Australia’s Prime Minister, Scott Morrison has announced a travel ban on all persons who are neither Australian permanent residents nor Australian citizens from entering Australia. The ban comes into effect at 9.00pm on Friday 20th March 2020.

The only persons permitted to enter Australia after that date (until further notice) will be:

  • Australian citizens
  • Australian permanent residents
  • New Zealand citizens usually resident in Australia
    Carry proof of residence with you such as driver’s licence or other document. 
  • Immediate family members of Australian citizens and permanent residents.
    Family members is limited to the spouse (married or de facto partner), dependent or guardian of an Australian citizen or PR. These persons should contact their nearest Australian embassy to request travel permission.

For more details, access the Department of Home Affairs website here: 

Note that it is also possible that the travel ban may be extended to Australian citizens and permanent residents. 


All people who have arrived in Australia from midnight 15 March 2020 onwards, or who think they may have been in close contact with a confirmed case of coronavirus, are required to self-isolate for 14 days. 

If you are a recently returned traveller in New South Wales, you must wear a surgical mask while travelling to your home or hotel. The safest way to get home from the airport is for someone you live with to pick you up. If you have to take an Uber or a taxi, it’s worth sitting in the back seat and keeping a note of the vehicle number or the driver.

If you are self-isolating because you have just returned from overseas, others living with you do not need to self-isolate BUT you should stay as far away from them as possible. Use a separate bedroom and bathroom if possible. Ensure everyone in the home washes their hands frequently, and surfaces and doorknobs are frequently wiped with an alcohol-based disinfectant. Stay at least 1.5 metres away from the other people in your home. You cannot have any visitors.

The Royal Australian College of General Practitioners (RACGP) provides extensive information on how to self-isolate and the impact on those around you.

Read here:

And for the Australian Government’s advice, read here: 


At any time in Australia there are between 1.5 and 2 million temporary visa holders in Australia. These visa holders may be impacted by the Covid19 pandemic because of an inability to return to their home country, or due to health or other reasons. Any of the following situations may apply. 

Compliance with your visa conditions

Despite the extraordinary circumstances that the Covid19 pandemic has caused, visa holders in Australia are still required to comply with all conditions of their visas.

Those conditions may include:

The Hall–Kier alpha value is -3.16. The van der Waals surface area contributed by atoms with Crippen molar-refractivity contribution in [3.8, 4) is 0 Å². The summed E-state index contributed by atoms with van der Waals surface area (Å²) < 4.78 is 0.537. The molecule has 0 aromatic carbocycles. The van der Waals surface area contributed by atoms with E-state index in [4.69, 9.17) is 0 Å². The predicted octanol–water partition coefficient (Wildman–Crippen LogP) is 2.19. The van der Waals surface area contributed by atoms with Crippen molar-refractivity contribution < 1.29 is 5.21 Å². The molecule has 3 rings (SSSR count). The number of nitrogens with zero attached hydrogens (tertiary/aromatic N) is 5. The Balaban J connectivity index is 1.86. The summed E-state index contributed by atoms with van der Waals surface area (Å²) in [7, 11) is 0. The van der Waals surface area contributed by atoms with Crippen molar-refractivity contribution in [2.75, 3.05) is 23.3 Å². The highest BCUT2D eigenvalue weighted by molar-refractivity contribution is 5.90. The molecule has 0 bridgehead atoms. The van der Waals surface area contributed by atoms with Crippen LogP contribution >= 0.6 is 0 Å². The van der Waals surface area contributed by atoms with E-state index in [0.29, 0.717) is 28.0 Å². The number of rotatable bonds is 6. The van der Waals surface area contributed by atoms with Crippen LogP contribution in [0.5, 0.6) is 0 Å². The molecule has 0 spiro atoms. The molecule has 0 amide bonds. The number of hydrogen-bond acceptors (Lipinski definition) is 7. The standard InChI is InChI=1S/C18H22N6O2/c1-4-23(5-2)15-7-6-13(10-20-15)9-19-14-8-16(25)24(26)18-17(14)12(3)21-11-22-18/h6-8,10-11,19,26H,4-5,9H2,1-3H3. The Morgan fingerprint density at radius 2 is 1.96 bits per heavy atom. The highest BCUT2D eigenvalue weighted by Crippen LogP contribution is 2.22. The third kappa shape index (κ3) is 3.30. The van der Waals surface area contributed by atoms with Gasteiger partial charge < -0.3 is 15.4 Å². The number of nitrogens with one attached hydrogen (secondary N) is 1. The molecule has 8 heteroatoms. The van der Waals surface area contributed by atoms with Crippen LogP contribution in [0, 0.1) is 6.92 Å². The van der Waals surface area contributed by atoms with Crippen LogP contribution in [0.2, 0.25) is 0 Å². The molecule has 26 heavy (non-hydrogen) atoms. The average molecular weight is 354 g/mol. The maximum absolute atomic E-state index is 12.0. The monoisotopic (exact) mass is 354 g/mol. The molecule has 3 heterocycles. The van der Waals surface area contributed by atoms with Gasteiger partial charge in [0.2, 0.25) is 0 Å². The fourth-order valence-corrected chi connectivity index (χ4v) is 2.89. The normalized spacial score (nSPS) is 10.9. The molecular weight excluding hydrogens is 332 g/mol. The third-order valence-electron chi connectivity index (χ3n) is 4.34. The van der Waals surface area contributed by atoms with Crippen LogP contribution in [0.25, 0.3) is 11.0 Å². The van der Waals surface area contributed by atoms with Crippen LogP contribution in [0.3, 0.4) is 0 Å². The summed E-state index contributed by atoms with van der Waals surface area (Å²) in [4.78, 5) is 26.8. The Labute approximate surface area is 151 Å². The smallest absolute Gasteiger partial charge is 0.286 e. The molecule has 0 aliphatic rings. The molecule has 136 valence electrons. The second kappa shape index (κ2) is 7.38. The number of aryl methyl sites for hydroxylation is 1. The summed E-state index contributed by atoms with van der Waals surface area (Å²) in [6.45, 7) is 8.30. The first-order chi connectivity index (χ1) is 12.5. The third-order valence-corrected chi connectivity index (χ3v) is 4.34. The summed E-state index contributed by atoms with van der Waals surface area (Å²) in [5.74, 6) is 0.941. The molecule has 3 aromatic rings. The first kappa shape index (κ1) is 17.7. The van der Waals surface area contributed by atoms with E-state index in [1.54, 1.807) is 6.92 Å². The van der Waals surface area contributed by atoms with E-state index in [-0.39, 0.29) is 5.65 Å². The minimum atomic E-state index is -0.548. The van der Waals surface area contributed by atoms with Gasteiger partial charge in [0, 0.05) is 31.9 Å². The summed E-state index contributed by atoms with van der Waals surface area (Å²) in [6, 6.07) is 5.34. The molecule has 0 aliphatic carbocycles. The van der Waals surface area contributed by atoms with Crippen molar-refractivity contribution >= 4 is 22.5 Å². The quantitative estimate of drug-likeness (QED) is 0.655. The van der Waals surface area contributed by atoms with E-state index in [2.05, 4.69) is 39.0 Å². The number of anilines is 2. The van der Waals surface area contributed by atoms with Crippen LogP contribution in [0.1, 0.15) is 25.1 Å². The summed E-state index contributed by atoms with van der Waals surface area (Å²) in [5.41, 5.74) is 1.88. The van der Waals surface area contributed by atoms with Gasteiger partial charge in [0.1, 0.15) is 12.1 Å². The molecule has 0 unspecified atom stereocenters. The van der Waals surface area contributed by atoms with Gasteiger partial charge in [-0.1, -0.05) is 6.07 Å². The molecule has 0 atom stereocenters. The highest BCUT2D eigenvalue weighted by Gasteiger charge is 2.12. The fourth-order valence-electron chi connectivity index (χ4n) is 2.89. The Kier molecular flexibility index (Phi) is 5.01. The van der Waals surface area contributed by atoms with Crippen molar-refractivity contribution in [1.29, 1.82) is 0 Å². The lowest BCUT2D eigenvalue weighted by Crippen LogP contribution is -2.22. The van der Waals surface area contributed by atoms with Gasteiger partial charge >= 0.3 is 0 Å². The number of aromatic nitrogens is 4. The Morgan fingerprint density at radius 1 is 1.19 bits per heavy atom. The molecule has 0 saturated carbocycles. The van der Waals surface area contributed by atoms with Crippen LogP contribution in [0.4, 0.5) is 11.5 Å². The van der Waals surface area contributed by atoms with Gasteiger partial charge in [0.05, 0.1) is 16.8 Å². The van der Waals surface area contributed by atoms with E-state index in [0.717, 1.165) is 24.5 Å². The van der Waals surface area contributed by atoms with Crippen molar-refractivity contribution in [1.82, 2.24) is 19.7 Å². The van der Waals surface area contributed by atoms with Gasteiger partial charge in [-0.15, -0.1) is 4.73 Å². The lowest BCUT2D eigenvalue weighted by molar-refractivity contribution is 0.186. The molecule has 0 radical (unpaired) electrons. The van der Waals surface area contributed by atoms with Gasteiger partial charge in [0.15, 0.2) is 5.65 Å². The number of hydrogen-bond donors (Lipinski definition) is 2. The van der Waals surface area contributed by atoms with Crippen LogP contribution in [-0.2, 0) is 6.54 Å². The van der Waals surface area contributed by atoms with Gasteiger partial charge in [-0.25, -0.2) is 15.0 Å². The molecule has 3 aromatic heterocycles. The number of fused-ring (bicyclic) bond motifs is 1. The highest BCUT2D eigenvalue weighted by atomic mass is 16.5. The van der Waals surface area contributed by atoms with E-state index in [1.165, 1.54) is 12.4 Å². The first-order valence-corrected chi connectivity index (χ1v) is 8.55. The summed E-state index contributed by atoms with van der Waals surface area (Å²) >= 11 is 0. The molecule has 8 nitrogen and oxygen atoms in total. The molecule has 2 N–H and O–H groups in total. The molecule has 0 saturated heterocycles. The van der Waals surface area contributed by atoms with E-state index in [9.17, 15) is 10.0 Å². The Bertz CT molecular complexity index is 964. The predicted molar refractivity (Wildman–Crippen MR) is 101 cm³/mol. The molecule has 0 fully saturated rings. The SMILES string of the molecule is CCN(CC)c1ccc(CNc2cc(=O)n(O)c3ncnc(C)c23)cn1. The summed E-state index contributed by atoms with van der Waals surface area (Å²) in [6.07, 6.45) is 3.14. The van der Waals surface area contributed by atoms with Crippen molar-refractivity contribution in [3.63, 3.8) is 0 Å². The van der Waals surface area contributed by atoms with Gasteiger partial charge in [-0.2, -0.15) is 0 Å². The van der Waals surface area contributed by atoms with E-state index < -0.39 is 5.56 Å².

• A date by which you must depart Australia
  • No work
  • No study
  • Only undertake certain types of activities in Australia

Any breach of a visa condition places you at risk of having your visa cancelled and being expelled from the country.

Departing Australia

Holders of Australian visas are permitted to depart Australia – as long as your destination country does not have an incoming travel ban.

Where you are unable to return to your country or wish to extend your stay in Australia, you must apply for an appropriate visa in Australia.

Applying for a further visa

If you are in Australia and wish to extend your stay, you may apply for a further visa if eligible to do so.

What visa you apply for will depend on a range of factors including:

  • the visa you currently hold
  • the reasons for your extended stay
  • the activities you wish to undertake 
  • for how long you wish to remain in Australia  

To be granted any Australian visa, you must meet all criteria for that visa. 

No Further Stay conditions

Some Australian visas – often Tourist visas – have a ‘no further stay’ condition imposed. That condition prevents the visa holder from being granted a further visa whilst in Australia.

If you hold a visa with this condition on it, you must first apply to waive that condition before being able to apply for a new visa.

The Department of Home Affairs will consider each case on its own merits, considering if there are compassionate and/or compelling circumstances.


There are many scenarios where a person may hold an Australian visa but is currently overseas. As the travel ban will apply to those visa holders, different situations may arise. Here are a few scenarios:

Offshore on Bridging Visa B that will expire prior to the Australian travel ban being lifted.

Once the travel ban has been lifted, these people may apply for a further Australian visa (for example a Tourist visa). If granted, they will travel to Australia and apply onshore for a further Bridging Visa A to await the outcome of their pending visa application. If granted a Tourist visa in Australia, for example, the holder will NOT be permitted to work. Each case will need to be considered separately in order for the most appropriate visa to be applied for.

Offshore on recently granted 482 visa (i.e. no entry has yet been made on that visa)

There is no ‘enter by’ date on a 482 visa. You may therefore enter Australia once the travel ban has been lifted.

 Offshore holding Australian visa that is due to expire soon

If Australia’s travel ban is not lifted prior to the expiry of your current visa, and you wish to return to Australia, you would need to apply for a new visa, meeting all the usual criteria for the grant of that visa. 

Contact us by email at [email protected] or call us on 02 9956 6011 if you have any questions in relation this information.